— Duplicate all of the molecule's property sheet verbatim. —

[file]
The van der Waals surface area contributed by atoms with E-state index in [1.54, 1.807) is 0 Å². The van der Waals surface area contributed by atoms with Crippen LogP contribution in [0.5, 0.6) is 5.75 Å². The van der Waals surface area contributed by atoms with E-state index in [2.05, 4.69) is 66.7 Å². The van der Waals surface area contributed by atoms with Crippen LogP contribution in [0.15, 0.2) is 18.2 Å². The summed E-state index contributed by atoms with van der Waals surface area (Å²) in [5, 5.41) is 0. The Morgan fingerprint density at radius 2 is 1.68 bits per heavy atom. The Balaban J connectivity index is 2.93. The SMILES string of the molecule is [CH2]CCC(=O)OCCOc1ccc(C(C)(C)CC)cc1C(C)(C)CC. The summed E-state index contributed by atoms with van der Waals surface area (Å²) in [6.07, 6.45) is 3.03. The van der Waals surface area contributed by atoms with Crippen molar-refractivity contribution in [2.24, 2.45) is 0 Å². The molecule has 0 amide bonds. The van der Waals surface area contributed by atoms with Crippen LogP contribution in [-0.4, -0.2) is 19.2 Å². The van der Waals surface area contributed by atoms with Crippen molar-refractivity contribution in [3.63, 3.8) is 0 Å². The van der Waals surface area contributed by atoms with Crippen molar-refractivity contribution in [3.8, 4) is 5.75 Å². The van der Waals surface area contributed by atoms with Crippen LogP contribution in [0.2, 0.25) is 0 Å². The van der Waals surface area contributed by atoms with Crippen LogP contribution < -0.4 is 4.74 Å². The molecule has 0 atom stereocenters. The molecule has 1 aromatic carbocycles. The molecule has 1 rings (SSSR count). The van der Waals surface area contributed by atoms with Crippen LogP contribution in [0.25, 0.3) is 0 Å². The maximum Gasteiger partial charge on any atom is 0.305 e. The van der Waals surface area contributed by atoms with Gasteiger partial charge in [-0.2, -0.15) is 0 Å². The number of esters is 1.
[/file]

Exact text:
The van der Waals surface area contributed by atoms with E-state index in [1.54, 1.807) is 0 Å². The van der Waals surface area contributed by atoms with Crippen LogP contribution in [0.5, 0.6) is 5.75 Å². The van der Waals surface area contributed by atoms with E-state index in [2.05, 4.69) is 66.7 Å². The van der Waals surface area contributed by atoms with Crippen LogP contribution in [0.15, 0.2) is 18.2 Å². The summed E-state index contributed by atoms with van der Waals surface area (Å²) in [5, 5.41) is 0. The Morgan fingerprint density at radius 2 is 1.68 bits per heavy atom. The Balaban J connectivity index is 2.93. The SMILES string of the molecule is [CH2]CCC(=O)OCCOc1ccc(C(C)(C)CC)cc1C(C)(C)CC. The summed E-state index contributed by atoms with van der Waals surface area (Å²) in [6.07, 6.45) is 3.03. The van der Waals surface area contributed by atoms with Crippen molar-refractivity contribution in [2.24, 2.45) is 0 Å². The molecule has 0 amide bonds. The van der Waals surface area contributed by atoms with Crippen LogP contribution in [-0.4, -0.2) is 19.2 Å². The van der Waals surface area contributed by atoms with Crippen molar-refractivity contribution in [3.63, 3.8) is 0 Å². The van der Waals surface area contributed by atoms with Crippen molar-refractivity contribution in [3.8, 4) is 5.75 Å². The van der Waals surface area contributed by atoms with Crippen LogP contribution in [0.2, 0.25) is 0 Å². The van der Waals surface area contributed by atoms with Crippen LogP contribution < -0.4 is 4.74 Å². The molecule has 0 atom stereocenters. The molecule has 1 aromatic carbocycles. The molecule has 1 rings (SSSR count). The van der Waals surface area contributed by atoms with Crippen LogP contribution in [0.25, 0.3) is 0 Å². The maximum Gasteiger partial charge on any atom is 0.305 e. The van der Waals surface area contributed by atoms with Gasteiger partial charge in [-0.2, -0.15) is 0 Å². The number of esters is 1.